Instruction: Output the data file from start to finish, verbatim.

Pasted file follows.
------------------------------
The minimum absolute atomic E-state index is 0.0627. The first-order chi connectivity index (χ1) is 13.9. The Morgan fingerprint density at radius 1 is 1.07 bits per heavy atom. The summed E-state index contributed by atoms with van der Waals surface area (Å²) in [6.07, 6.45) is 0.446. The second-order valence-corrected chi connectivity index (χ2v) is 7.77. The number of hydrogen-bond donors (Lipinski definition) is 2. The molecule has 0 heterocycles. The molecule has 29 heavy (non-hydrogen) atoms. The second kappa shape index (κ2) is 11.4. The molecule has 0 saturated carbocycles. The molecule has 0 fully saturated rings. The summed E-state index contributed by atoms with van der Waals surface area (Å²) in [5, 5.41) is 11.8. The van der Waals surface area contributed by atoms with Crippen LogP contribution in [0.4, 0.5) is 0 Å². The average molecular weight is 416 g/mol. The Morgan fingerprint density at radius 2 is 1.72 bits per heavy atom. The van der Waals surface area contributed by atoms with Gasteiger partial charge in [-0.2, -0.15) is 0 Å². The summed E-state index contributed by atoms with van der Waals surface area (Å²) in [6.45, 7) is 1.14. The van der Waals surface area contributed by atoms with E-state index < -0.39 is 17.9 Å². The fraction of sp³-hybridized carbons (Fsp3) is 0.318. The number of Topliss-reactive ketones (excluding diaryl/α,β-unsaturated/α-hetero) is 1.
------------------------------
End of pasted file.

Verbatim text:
The minimum absolute atomic E-state index is 0.0627. The first-order chi connectivity index (χ1) is 13.9. The Morgan fingerprint density at radius 1 is 1.07 bits per heavy atom. The summed E-state index contributed by atoms with van der Waals surface area (Å²) in [6.07, 6.45) is 0.446. The second-order valence-corrected chi connectivity index (χ2v) is 7.77. The number of hydrogen-bond donors (Lipinski definition) is 2. The molecule has 0 heterocycles. The molecule has 29 heavy (non-hydrogen) atoms. The second kappa shape index (κ2) is 11.4. The molecule has 0 saturated carbocycles. The molecule has 0 fully saturated rings. The summed E-state index contributed by atoms with van der Waals surface area (Å²) in [5, 5.41) is 11.8. The van der Waals surface area contributed by atoms with Crippen LogP contribution in [0.4, 0.5) is 0 Å². The average molecular weight is 416 g/mol. The Morgan fingerprint density at radius 2 is 1.72 bits per heavy atom. The van der Waals surface area contributed by atoms with Gasteiger partial charge in [-0.2, -0.15) is 0 Å². The summed E-state index contributed by atoms with van der Waals surface area (Å²) in [6.45, 7) is 1.14. The van der Waals surface area contributed by atoms with E-state index < -0.39 is 17.9 Å². The fraction of sp³-hybridized carbons (Fsp3) is 0.318. The number of Topliss-reactive ketones (excluding diaryl/α,β-unsaturated/α-hetero) is 1.